Reef-Sunset Unified School District Superintendent David East is worried about water. Not because of the drought—record rains this past winter ended five years of dry times. Rather, East, whose district encompasses the small towns of Avenal and Kettleman City on the San Joaquin Valley's west side, is worried about the safety of the water that the 2,700 students in his school district are being given to drink.
That's because arsenic levels in the drinking water at some schools in the San Joaquin Valley exceed the maximum federal safety levels by as much as three times. And arsenic is not the only threat to schoolchildren. High levels of pesticides, nitrate, bacteria, and naturally occurring uranium also contaminate groundwater in many rural parts of the state.
In East's district, his Kettleman City school exceeds the safe level of arsenic. And for schools in Avenal, the problem is high levels of trihalomethanes, a disinfectant byproduct that forms when chlorine that is used to treat the water reacts with organic matter in the water. Although naturally occurring, arsenic can be dangerous, especially to children. According to the National Institutes of Health, arsenic is a known carcinogen and exposure to arsenic as a child is associated with the higher risk of later developing cancer. And trihalomethanes may also be carcinogenic, according to the State Water Resources Control Board.
"Imagine growing up in a community where you can't drink the water and you go to school and you can't drink the water—that sets you up to think that's the way life is," says Susana De Anda, the co-founder and co-executive director of the Community Water Center, which works on ensuring clean water for all Californians. "Everyone should be able to drink tap water without the fear of getting sick. Those are not the conditions you want to condemn future generations to live in."
In 2015, the Lucile Packard Foundation for Children's Health mapped out water quality violations reported to the California Environmental Protection Agency. The researchers found that of the roughly 1,600 public water violations throughout the Central Valley, 40 percent of them were clustered in just four San Joaquin Valley counties—Kern, Madera, Fresno, and Tulare.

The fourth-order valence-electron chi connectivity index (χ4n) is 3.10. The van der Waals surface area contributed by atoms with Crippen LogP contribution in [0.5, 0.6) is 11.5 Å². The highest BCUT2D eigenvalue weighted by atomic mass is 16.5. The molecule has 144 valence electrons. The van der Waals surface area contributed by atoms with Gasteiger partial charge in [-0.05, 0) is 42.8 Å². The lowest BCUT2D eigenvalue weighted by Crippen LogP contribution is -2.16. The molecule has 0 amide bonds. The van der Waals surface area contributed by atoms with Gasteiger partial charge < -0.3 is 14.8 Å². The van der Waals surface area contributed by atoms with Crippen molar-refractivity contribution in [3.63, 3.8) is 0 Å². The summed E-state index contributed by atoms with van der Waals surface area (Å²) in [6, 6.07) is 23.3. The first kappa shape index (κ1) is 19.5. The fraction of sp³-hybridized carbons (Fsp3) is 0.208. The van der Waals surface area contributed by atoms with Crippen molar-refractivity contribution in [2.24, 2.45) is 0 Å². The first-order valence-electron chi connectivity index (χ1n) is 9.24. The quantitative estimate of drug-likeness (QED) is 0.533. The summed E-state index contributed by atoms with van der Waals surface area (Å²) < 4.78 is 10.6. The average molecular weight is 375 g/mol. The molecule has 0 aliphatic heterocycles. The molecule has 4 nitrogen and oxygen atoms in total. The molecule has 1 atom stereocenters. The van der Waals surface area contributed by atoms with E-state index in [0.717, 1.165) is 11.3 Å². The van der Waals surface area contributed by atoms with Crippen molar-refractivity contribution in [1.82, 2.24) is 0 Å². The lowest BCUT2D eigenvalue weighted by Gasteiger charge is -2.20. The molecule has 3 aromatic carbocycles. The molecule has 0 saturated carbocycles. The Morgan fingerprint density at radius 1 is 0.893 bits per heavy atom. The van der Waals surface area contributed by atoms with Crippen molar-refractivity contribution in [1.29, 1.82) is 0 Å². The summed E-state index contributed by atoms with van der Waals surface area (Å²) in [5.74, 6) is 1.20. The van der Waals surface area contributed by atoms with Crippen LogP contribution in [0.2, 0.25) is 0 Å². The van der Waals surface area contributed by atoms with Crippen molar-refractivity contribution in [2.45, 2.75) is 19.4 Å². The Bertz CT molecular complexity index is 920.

"The San Joaquin Valley has the highest concentration of water pollution in schools," says Ari Neumann, assistant director of the Rural Community Assistance Corporation, which works with state agencies and non-profit organizations to expand access to safe drinking water in California, with an emphasis on communities of fewer than 20,000 people. "There are some schools where they've turned off the water because they know of contamination."
A report published by the Community Water Center and the Environmental Justice Coalition for Water assessed the threat that schools face from contaminated water. Some schools receive water from public water agencies in the area and some have their own groundwater wells. Comparing state water quality data to the location of schools, the study found that, in 2003–14, between 500,000 and one million schoolchildren lacked access to safe drinking water. One in four Central Valley schools received contaminated water, while one in three did so in the Tulare Lake region.
"Bacterial and arsenic violations were the most common types of violations impacting schools, followed by the pesticide DBCP, disinfectant byproducts and nitrates," the report found. "Some had recurring problems for more than a decade."
Large water districts routinely treat and filter their water to eliminate such hazards. But in the San Joaquin Valley and other rural regions of California, residents either rely on private wells or small districts that lack the funds and infrastructure to treat contaminated drinking water.
Researchers found that 52 percent of schools that rely on their own water systems suffered water quality problems, compared to just 12 to 23 percent of schools using public water systems.
"You just can't drink any of the water," says Jennifer Hedge, superintendent of the two-school Rio Bravo-Greeley Union School District, which serves roughly 1,100 students, outside of Bakersfield in Kern County. Because of elevated nitrate levels, "cooking is done with bottled water. There are no drinking fountains," she says. Hedge's schools are currently being fitted with a water treatment system. The project has, to date, cost about $70,000.
California's state government has, in recent years, tried to tackle this problem—most recently with new legislation that approved $9.5 million in funding for the Drinking Water for Schools Grant Program. Over the coming years this money will be used to install safe water systems in schools in disadvantaged communities.
Arvin, a disadvantaged community of 20,000 that sits at the southern end of Kern County, has been dealing with high levels of arsenic for years.
"I came here in the summer of 2010 as superintendent," Michelle McClean says. "I was met by a group of community members called Committee for a Better Arvin. They began talking to me about poor water quality—higher levels of arsenic and fertilizers."